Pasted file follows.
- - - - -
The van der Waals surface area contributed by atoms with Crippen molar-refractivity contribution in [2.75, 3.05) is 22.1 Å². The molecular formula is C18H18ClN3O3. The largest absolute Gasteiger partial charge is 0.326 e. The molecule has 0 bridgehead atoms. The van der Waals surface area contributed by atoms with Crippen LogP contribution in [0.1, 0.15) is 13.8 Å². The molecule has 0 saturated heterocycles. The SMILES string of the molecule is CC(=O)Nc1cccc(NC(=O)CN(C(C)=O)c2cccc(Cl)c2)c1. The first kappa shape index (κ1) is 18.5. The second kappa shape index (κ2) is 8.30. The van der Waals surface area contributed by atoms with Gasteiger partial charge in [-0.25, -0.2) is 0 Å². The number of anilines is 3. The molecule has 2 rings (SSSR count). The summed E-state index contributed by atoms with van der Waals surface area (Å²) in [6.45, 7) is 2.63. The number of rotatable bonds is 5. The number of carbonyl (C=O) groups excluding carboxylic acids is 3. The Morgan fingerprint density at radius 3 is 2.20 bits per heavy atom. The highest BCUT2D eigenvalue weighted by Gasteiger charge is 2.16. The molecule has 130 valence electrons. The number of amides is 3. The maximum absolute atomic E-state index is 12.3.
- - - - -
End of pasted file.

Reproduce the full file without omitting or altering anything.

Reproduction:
The van der Waals surface area contributed by atoms with Crippen molar-refractivity contribution in [2.75, 3.05) is 22.1 Å². The molecular formula is C18H18ClN3O3. The largest absolute Gasteiger partial charge is 0.326 e. The molecule has 0 bridgehead atoms. The van der Waals surface area contributed by atoms with Crippen LogP contribution in [0.1, 0.15) is 13.8 Å². The molecule has 0 saturated heterocycles. The SMILES string of the molecule is CC(=O)Nc1cccc(NC(=O)CN(C(C)=O)c2cccc(Cl)c2)c1. The first kappa shape index (κ1) is 18.5. The second kappa shape index (κ2) is 8.30. The van der Waals surface area contributed by atoms with Gasteiger partial charge in [-0.25, -0.2) is 0 Å². The number of anilines is 3. The molecule has 2 rings (SSSR count). The summed E-state index contributed by atoms with van der Waals surface area (Å²) in [6.45, 7) is 2.63. The number of rotatable bonds is 5. The number of carbonyl (C=O) groups excluding carboxylic acids is 3. The Morgan fingerprint density at radius 3 is 2.20 bits per heavy atom. The highest BCUT2D eigenvalue weighted by Gasteiger charge is 2.16. The molecule has 130 valence electrons. The number of amides is 3. The maximum absolute atomic E-state index is 12.3.